Beginner's Heart

Beginner's Heart

belated thank-yous

thank you note1I love writing letters. REAL letters, on stationery, with a pen or rollerball, and the (futile) art of keeping my handwriting legible.

Thank-you notes are my favourite. Unfortunately, sometimes I’m forgetful (well, actually I’m often forgetful!). And formal thank-yous — the kind you write higher-ups — are the worst, for me. Especially if I didn’t even attend the event. The flu hasn’t helped (N.B.: there really is such a thing as ‘flu brain’).


My father was inducted into the Oklahoma Military Hall of Fame last November. It’s a big deal, not just because he’s my father. Although certainly that’s the biggest part of it for me! But all the men and women inducted into the OMHoF are amazing: there’s not one who doesn’t deserve the space of book to tell the stories behind the names. DudleyJordanBritton

Since I was my father’s official ‘sponsor’ — even though it took all FOUR of his daughters, a niece, a nephew, and several other friends of the family to put together his packet for submission — I needed to write the thank-you that paid tribute to our ‘Ambassador,’ a lovely Major Roland, who made the submission process and subsequent celebration much easier than they might have been.


But the day of Daddy’s induction, I was in Birmingham, Alabama, at the 16th Street Baptist Church bombed in the Civil Rights Era, the church where four little girls in Sunday dress were murdered. I was part of the Oklahoma delegation to the Federation of State Humanities Councils, part of the NEH.

Daddy with BuickI’d like to think my dad would understand, as he often had to miss family events. But the conference wasn’t the end of it: then came Christmas, then health and travel and flu and… I finally wrote a VERY belated thank-you for all the wonderful help we received from Major Roland and others this past week. My beginner’s heart was heavy to begin with — it’s SO LATE! — but afterwards? I felt surprisingly good.

Much of my life is like that — tying up loose ends that I’ve let fall through the many cracks in my days. If cracks let the light in, boy: is my life filled with light! And of course, it is. Which almost certainly is the lesson I was supposed to learn months ago…!


blue days and runaways

blue ridge mountains at dusk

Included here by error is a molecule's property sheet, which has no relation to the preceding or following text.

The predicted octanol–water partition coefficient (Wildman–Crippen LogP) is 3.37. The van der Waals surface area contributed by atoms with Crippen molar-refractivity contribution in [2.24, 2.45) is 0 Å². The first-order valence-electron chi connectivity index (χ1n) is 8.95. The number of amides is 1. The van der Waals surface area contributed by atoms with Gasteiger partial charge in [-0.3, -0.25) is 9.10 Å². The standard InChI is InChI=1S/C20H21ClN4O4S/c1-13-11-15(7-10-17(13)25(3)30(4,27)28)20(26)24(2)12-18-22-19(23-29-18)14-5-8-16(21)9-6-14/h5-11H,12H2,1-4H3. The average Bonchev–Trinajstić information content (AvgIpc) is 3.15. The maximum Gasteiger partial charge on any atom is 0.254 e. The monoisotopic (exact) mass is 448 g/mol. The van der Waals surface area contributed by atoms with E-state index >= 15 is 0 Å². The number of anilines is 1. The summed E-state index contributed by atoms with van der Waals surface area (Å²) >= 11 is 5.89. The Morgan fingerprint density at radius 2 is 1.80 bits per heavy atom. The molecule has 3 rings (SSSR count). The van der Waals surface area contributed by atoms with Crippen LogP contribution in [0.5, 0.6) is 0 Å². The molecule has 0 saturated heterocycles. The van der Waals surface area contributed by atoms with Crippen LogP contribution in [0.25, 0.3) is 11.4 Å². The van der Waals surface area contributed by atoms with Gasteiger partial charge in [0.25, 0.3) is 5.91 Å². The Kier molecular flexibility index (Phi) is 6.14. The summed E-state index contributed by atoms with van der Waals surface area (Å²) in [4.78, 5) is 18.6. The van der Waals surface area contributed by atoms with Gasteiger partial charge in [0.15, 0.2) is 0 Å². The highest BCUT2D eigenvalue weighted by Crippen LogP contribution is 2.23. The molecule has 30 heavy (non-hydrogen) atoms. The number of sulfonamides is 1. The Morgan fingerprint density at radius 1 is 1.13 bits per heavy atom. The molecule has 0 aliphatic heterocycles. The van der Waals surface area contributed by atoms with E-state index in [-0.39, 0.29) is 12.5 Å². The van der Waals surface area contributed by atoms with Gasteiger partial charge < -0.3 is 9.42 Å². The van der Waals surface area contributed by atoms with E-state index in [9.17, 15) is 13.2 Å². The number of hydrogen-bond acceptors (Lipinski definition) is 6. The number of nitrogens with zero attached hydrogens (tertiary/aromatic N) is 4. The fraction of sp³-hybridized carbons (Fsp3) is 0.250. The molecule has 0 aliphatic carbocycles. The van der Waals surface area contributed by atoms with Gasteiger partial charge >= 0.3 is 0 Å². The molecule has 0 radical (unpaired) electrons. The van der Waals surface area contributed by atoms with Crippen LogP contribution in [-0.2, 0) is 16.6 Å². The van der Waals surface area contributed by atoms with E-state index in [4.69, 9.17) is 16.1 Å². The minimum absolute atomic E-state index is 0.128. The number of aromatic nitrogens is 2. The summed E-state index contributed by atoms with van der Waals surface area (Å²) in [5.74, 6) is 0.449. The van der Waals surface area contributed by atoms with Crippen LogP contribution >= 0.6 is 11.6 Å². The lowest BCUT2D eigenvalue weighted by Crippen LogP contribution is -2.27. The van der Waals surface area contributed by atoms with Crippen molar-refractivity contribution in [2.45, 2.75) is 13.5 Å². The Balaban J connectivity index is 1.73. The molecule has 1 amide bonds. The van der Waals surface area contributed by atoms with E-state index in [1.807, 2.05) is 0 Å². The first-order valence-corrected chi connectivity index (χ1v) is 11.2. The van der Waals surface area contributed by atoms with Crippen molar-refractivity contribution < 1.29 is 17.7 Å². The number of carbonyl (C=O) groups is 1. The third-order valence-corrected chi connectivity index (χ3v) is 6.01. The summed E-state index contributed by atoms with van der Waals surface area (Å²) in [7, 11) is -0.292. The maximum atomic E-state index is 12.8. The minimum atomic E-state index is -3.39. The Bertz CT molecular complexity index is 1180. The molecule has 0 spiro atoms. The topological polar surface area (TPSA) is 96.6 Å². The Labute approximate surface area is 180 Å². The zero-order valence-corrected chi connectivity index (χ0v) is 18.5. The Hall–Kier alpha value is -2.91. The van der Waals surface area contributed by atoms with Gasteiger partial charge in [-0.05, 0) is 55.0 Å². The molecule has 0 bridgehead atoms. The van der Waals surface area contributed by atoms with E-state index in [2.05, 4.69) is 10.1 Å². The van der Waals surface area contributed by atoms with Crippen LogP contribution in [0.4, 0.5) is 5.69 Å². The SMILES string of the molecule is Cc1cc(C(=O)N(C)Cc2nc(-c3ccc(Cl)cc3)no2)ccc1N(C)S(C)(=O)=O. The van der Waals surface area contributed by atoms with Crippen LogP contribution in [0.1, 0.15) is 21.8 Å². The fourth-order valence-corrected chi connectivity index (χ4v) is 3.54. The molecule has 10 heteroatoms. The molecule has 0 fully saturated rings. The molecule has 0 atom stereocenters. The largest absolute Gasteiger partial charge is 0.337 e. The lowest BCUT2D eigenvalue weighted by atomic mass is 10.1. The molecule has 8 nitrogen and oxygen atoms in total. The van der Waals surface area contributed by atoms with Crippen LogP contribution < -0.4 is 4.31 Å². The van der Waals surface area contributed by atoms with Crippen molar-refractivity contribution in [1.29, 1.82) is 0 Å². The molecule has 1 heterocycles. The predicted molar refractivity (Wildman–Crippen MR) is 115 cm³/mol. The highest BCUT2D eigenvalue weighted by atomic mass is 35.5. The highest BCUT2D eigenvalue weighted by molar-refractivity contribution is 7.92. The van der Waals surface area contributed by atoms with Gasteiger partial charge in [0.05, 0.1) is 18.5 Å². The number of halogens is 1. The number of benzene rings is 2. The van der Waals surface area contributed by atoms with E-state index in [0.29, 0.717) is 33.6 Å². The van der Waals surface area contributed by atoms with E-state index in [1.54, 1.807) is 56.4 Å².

photo by the author

Do you ever want to run away from your life? Your ‘precious, human life,’ as the Dalai Lama reminds us…? Leave the whiney dogs that will NOT go outside when it rains, the cats that throw up in front of your chair, the laundry that needs washing then folding, the dishwasher — new as it is — that needs filling then putting away… All the things (and even people) you normally find wonderful?


I’m dreaming of a small flat. Some whereI know the city, and wouldn’t even need my beloved roadster. Somewhere I could go out to eat every day, including breakfast, and always know the coffee would be great.

Because today is a deep blue day — as blue as the Blue Ridge mountains when I took this picture. No reason, other than vestiges of flu, and a day my grandmother would assure you was ‘dreary.’ Usually that doesn’t bother me. But today?

It does. And I have no solution other than to breathe deep and come through the other side. Although sometimes homemade chicken noodle soup helps, too…


working back in

glass with meds

photo by the author

The problem with living in the moment is when the moment kind of…well, let’s just say some moments are better neighbourhoods than others.

Right now, mine is pestilent. As in, still flu-y. So in the spirit of beginner’s heart, I’ve been making a list of things the flu gives you (besides a virus, I mean). And number one is a new perspective.


When you’re sick for an extended period of time, and your day parses into awake/ asleep/ eating/ dull consciousness, it’s easy to just trudge from one moment to the next. But sometimes, either the Tylenol  AM kicks in, or my brain remembers better days, and it’s like I’m an observer. Where life is slower, calmer, and more immediate. And I can catch moments like leaves floating.

Ache/ not-ache, of course. But also the kindness of others — tearing up because a nice person at work makes you a cup of tea (and no, I’m NOT contagious, or I wouldn’t go to work!). Or the joy of cool sheets when the Tylenol has worn off, and you wake up to go get another dose.

The round almost honeyed taste of yellow tea — milder than black or green, stronger than white.


Do I notice these things the same way when I’m not sick? No, although I try to live moment by moment. Still, there’s something about being sick that means everything is both duller — the aches & pains! — and clearer (the way moonlight pours through the window mid-night).

So here’s to working back in to my everyday life,  moment by moment.



on flu break

imageThis message is brought to you by the miracle of modern medicine, and the unfortunate strain of flu NOT covered in the flu shot. And yes, I’ll still get the flu shot. The doc swears it would be lots worse if I hadn’t taken the shot.

How, I’m not sure. Last night my fever was high enough I hallucinated. I vaguely recall polar bears… And they weren’t the cute ones in the Coke commerical.

So I’ll be off the grid for a few days. Wish me luck.


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